From bullying to pornography: How to keep your children safe online

How do we grant our children access to all the good the internet offers while keeping them safe? As Susie Mesure discovers, we are having to learn parenting anew.

A child zooms down a pavement on a scooter, heading straight for a busy road. A mother, her shouts ignored, is sprinting to catch up. And just in time he stops dead, his hand reaching up for the button on the pedestrian crossing.

Scary stuff, but teaching kids to stop at busy roads is basic parenting. Now think back to the last time you blearily handed a young child your iPad at 6am, or left them playing on the CBeebies website while you knocked up dinner. Or, for those with teenagers, thought nothing of leaving them all evening to ping messages back and forth on BBM, Facebook, Snapchat, or Omegle (no, me neither). How many children, the internet at their fingertips, even know to look out for a red man, albeit a virtual one?

Because yes, the web is a wondrous thing but that isn’t to excuse its dark side. Or to think that your children can hide from its worst excesses – at least, not indefinitely. Cyber- bullying, grooming and pornography are all real concerns, as is the pressure girls feel under to exploit their bodies by sharing intimate images. The head-in-the-sand approach won’t work when it comes to dealing with the unsavoury, which is why there is a growing discussion about how best to protect children as they head into the online wilderness.

First, just remember:

“The online world is like another high street for kids and you need to be in it and parenting in it.”

So says Vicki Shotbolt, who heads the Parent Zone, a broad-church family-support group that recently launched the UK’s first courses about how to parent in the digital age.

Catch them young and you’ll be surprised what children will share with you: that’s the straight-forward advice of anyone working to help keep kids safe online. No, you’ll never stop children typing “sex” into Google pretty much as soon as they can spell it; nor will you prevent teenage girls from asking the internet how they can be thinner, prettier, better liked. But you can get them to talk to you about it, which is often more than half the battle.

True, the headlines can look grim, and the stories are all too often tragic: an inquest last month heard how Tallulah Wilson threw herself in front of a train after her self-harm Tumblr blog was taken down – at the request of her mother. But experts believe that is no reason to try to impose blanket bans on the internet, either in the form of content filters or, as the Government’s mouthpiece on the subject, Conservative MP Claire Perry, would have it, getting parents to switch off routers and confiscate devices.

“Most of the issues are about parenting rather than the internet.”

“The internet has become the new battleground in tensions between children and parents,” says Sonia Livingstone, professor of social psychology at London School of Economics, and director of the EU Kids Online Network.

Bans and filters just won’t cut it when kids can visit a mate’s house or use a 3G network to check out sites that parents would rather imagine don’t exist. Take Pornhub, a pornographic video-sharing website that Shotbolt – who has a 14-year-old son, so presumably knows what she’s talking about – says is something of a secondary-school rite of passage. She recalls a recent survey by the snappily acronymed Atvod (the Authority for Television on Demand): “They couldn’t find a single 14-year-old who hadn’t seen hardcore pornography so had to keep asking younger children. That’s a real worry, as that’s where young people are getting their sex education from.”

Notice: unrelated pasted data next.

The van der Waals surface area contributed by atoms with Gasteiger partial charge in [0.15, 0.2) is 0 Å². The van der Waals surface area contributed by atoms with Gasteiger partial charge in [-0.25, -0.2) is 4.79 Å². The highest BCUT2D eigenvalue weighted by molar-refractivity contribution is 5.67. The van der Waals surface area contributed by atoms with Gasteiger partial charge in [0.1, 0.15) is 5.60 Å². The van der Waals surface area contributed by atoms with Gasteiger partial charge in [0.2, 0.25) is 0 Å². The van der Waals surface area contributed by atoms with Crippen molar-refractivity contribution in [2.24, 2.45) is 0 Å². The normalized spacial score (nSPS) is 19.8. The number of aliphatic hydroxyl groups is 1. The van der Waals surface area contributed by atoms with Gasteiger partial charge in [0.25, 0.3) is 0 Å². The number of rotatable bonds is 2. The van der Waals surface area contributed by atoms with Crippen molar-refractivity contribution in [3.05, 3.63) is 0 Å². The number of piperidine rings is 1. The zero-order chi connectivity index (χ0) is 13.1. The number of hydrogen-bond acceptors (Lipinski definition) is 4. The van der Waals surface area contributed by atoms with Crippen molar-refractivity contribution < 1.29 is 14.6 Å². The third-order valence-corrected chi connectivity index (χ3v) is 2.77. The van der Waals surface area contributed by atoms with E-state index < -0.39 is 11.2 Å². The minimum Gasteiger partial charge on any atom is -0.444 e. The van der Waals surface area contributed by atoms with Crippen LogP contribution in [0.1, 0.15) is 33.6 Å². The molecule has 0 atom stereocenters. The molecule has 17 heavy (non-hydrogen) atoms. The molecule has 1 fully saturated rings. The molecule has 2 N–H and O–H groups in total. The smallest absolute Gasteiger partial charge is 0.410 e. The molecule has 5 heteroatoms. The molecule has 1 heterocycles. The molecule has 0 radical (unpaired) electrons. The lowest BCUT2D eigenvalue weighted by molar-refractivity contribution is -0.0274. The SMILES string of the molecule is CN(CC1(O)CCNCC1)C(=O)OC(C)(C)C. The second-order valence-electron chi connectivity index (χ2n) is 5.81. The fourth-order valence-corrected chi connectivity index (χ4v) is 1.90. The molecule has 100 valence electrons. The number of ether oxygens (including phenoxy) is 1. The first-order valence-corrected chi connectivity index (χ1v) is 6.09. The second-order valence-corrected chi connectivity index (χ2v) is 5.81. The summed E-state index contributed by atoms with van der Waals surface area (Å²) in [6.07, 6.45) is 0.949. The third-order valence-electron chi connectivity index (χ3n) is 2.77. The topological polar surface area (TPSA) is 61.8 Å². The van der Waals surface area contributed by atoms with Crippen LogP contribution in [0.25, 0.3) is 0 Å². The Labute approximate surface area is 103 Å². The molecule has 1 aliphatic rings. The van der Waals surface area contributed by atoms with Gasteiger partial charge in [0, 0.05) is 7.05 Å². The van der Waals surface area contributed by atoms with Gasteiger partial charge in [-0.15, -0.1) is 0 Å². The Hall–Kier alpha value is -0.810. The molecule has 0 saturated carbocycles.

The images that a younger child might stumble upon online are likely to be a lot less vivid, but it’s impossible to “un-see” something, points out Siobhan Freegard, who runs the Netmums internet forum. “We had a mum saying her daughter had seen a picture of someone drowning puppies, which just popped up in her Facebook feed under “cute puppies”; the child cried herself to sleep for weeks afterwards.”

And consider that from helping Captain Barnacles and Tweak rescue sea creatures on the CBeebies’ Octonauts game, kids are but one click away from the BBC News homepage, complete with god-knows-what mind-scarring main image. A search for “cats” on YouTube, meanwhile, could easily pull up a video of someone doing something very nasty to a furry friend. I, for one, hadn’t even clocked that I should have activated the website’s basic safety feature – the “safety mode” tab at the bottom of the screen – before my son searched for the “dinosaur song” that his Reception Class teacher had been playing. (And that’s without categorising myself among the “14 per cent of parents whose three- and four-year-olds know more about the internet than they do” – a startling stat from a 2013 Ofcom report into how children and parents use media.)

A recent Netmums survey, which quizzed 825 children aged seven to 16 and 1,127 parents, found that more than half (57 per cent) of all kids had stumbled on inappropriate content, with one in 11 looking for it deliberately.

Andy Phippen, professor of social responsibility in IT at Plymouth University, recounts what had upset primary-school children online according to a recent survey he’d done. “They said ‘people being mean’ and ‘animal videos’; those RSPCA adverts are quite harrowing. Some said ‘a project on the Victorians’.” The Victorians? “They’d searched for Prince Albert and if you do an unfiltered image search, you get pictures of genital piercing.”